This is a sensitive topic but one, I feel, needs to be addressed nonetheless. My reflections are inspired by these words furnished by my newsfeed,
“If only our bank accounts could fill up as quickly as our laundry baskets . . .”
A collective sigh of agreement may be the first inclination of responders to the above wish. And to be honest, there have been COUNTLESS times I personally have wished for deeper pockets. Here are a few of them:
- The day I received my first statement regarding my doctoral loans for the superb training I received at the prestigious Eastman School of Music
- The day I signed papers assuming financial responsibility for colossal costs related to unexpected deaths in the family
- The day I heard of the devastating impact of Hurricane Harvey on friends and strangers in Houston
Still, I am here to ponder why so many savings accounts in the US are pitifully close to empty and why 64% of US checking accounts are overdrawn while laundry baskets are grossly overflowing.
This is what I am thinking:
Collectively and individually, we put dirty clothes in laundry baskets (and washers + dryers) because we desire to have something clean to wear the next day and the day after that. To me, that shows we’re extremely capable of planning ahead and routinely thinking of future needs.
What if we were to use those very planning skills in financial matters?
As in, today, we may have a job; tomorrow, we may be unemployed. Today, we may be healthy but tomorrow could be a different story. Today, the car may be working just fine but tomorrow it may take $1700 to get it out of the shop. Today, “aunt Mae” may have just announced she’s planning on coming next month to spend Thanksgiving with the family but tomorrow the 6-member family may need plane tickets ($1200 a seat) to travel across the US for her totally out of the blue funeral.
What if atrociously dire circumstances could be reduced or eliminated altogether just because needed funds are already set aside to address emergencies?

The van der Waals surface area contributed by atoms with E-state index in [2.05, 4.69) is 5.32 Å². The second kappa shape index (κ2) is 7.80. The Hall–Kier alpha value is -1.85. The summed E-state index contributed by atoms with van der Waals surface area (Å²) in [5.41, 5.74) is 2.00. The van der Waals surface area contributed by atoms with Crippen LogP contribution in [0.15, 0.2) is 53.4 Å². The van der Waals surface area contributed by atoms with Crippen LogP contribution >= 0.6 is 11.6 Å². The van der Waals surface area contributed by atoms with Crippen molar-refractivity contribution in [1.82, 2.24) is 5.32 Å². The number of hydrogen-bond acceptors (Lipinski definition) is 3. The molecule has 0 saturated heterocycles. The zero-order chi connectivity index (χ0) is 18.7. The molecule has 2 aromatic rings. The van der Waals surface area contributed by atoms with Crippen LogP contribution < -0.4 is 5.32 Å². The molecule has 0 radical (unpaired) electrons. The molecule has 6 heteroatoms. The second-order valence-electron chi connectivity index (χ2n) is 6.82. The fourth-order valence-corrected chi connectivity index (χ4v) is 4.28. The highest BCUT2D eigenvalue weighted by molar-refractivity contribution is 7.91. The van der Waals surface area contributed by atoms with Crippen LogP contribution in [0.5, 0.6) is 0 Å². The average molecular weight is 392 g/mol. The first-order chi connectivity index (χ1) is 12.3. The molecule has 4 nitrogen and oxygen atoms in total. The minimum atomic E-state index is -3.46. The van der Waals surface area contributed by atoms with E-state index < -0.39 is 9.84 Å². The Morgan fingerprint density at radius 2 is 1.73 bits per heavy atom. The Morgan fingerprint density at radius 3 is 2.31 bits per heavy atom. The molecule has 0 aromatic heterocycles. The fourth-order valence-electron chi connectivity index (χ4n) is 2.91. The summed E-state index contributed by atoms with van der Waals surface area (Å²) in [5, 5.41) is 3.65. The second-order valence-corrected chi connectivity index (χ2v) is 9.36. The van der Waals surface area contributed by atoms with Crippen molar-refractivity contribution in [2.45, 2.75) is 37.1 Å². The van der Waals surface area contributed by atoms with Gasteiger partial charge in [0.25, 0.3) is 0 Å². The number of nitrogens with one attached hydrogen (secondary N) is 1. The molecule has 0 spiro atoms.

Financial experts tell us:
- give 10% or more
- save 10-20%
- invest 10-30%
- reduce your tax liability
- and live on the remaining balance
For a family with a gross annual income of $70,000, the math could possibly look like this:
give 10% ($7,000)
save 10-20% ($7,000-14,000)
invest 10-30% ($7,000-21,000)
reduce tax liability (your giving helps; your savings and investments can help significantly if you employ tax-sheltered accounts; see your accountant)
live on the remaining balance (income minus giving, savings, investments, tax liability equals net spendable income)–that means, a family with a $70,000 gross annual income could possibly have a net spendable income of $30,000-32,000
Yet most of us do not do the math. We spend money as it comes. And when it doesn’t come, we borrow anyway. And so, a $70,000-income family often spends more like $100,000 with the assistance of good ole credit until the hole gets so deep bankruptcy is inevitable.
We may say, “If only I could net at least $100K annually then I would be set,” but the truth is if we don’t do the simpler math required for a $30K annual income, we’ll only have a bigger math problem with a higher income.
This is my plea to men and women, young and old, anyone really with ears to hear:
Whether Grandma gives you $20 for your birthday, or you net $200 from a garage sale, or you earn $2000 every two weeks, or you are the lucky winner of 2 million, please listen to the experts and obey the math.
And for us, Americans, our country cannot continue on its current financial path. We cannot wait for the government—any government, for that matter—to fix our economic crisis when we don’t bother to do the math before spending.
Let’s do the math before buying that 🍨, before leasing that 🚘, before buying that 🏡, before charging that ✈️ or that 🚢.